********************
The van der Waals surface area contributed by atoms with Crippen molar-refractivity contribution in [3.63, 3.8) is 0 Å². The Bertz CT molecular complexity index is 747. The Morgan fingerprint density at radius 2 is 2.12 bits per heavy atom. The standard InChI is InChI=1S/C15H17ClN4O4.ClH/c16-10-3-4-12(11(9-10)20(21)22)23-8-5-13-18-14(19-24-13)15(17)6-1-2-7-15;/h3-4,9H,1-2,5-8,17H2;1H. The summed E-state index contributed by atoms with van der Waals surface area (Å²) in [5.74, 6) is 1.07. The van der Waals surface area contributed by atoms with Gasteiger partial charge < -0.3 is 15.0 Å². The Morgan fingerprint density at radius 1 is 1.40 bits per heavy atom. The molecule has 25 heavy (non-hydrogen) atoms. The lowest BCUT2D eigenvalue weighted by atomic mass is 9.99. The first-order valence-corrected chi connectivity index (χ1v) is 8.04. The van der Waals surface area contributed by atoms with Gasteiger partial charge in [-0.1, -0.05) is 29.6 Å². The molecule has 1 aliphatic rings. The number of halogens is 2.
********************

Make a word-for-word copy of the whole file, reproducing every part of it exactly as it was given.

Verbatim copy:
The van der Waals surface area contributed by atoms with Crippen molar-refractivity contribution in [3.63, 3.8) is 0 Å². The Bertz CT molecular complexity index is 747. The Morgan fingerprint density at radius 2 is 2.12 bits per heavy atom. The standard InChI is InChI=1S/C15H17ClN4O4.ClH/c16-10-3-4-12(11(9-10)20(21)22)23-8-5-13-18-14(19-24-13)15(17)6-1-2-7-15;/h3-4,9H,1-2,5-8,17H2;1H. The summed E-state index contributed by atoms with van der Waals surface area (Å²) in [5.74, 6) is 1.07. The van der Waals surface area contributed by atoms with Gasteiger partial charge < -0.3 is 15.0 Å². The Morgan fingerprint density at radius 1 is 1.40 bits per heavy atom. The molecule has 25 heavy (non-hydrogen) atoms. The lowest BCUT2D eigenvalue weighted by atomic mass is 9.99. The first-order valence-corrected chi connectivity index (χ1v) is 8.04. The van der Waals surface area contributed by atoms with Gasteiger partial charge in [-0.1, -0.05) is 29.6 Å². The molecule has 1 aliphatic rings. The number of halogens is 2.